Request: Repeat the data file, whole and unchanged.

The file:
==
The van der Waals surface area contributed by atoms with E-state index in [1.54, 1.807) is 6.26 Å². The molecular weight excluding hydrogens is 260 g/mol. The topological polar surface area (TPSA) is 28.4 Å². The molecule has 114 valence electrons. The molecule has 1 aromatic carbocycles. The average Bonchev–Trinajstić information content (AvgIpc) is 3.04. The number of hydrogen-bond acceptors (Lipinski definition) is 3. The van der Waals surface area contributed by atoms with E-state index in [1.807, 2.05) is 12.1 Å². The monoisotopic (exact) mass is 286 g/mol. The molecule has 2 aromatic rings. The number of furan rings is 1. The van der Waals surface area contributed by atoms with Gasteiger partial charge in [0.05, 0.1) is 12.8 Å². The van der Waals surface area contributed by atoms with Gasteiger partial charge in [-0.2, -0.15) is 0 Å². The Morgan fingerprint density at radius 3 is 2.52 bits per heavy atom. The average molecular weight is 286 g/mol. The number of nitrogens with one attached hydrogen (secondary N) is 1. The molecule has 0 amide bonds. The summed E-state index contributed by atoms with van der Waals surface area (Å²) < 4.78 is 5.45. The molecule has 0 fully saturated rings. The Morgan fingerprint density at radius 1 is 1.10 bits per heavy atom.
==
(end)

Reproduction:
The van der Waals surface area contributed by atoms with E-state index in [1.54, 1.807) is 6.26 Å². The molecular weight excluding hydrogens is 260 g/mol. The topological polar surface area (TPSA) is 28.4 Å². The molecule has 114 valence electrons. The molecule has 1 aromatic carbocycles. The average Bonchev–Trinajstić information content (AvgIpc) is 3.04. The number of hydrogen-bond acceptors (Lipinski definition) is 3. The van der Waals surface area contributed by atoms with E-state index in [1.807, 2.05) is 12.1 Å². The monoisotopic (exact) mass is 286 g/mol. The molecule has 2 aromatic rings. The number of furan rings is 1. The van der Waals surface area contributed by atoms with Gasteiger partial charge in [0.05, 0.1) is 12.8 Å². The van der Waals surface area contributed by atoms with Gasteiger partial charge in [-0.2, -0.15) is 0 Å². The Morgan fingerprint density at radius 3 is 2.52 bits per heavy atom. The average molecular weight is 286 g/mol. The number of nitrogens with one attached hydrogen (secondary N) is 1. The molecule has 0 amide bonds. The summed E-state index contributed by atoms with van der Waals surface area (Å²) < 4.78 is 5.45. The molecule has 0 fully saturated rings. The Morgan fingerprint density at radius 1 is 1.10 bits per heavy atom.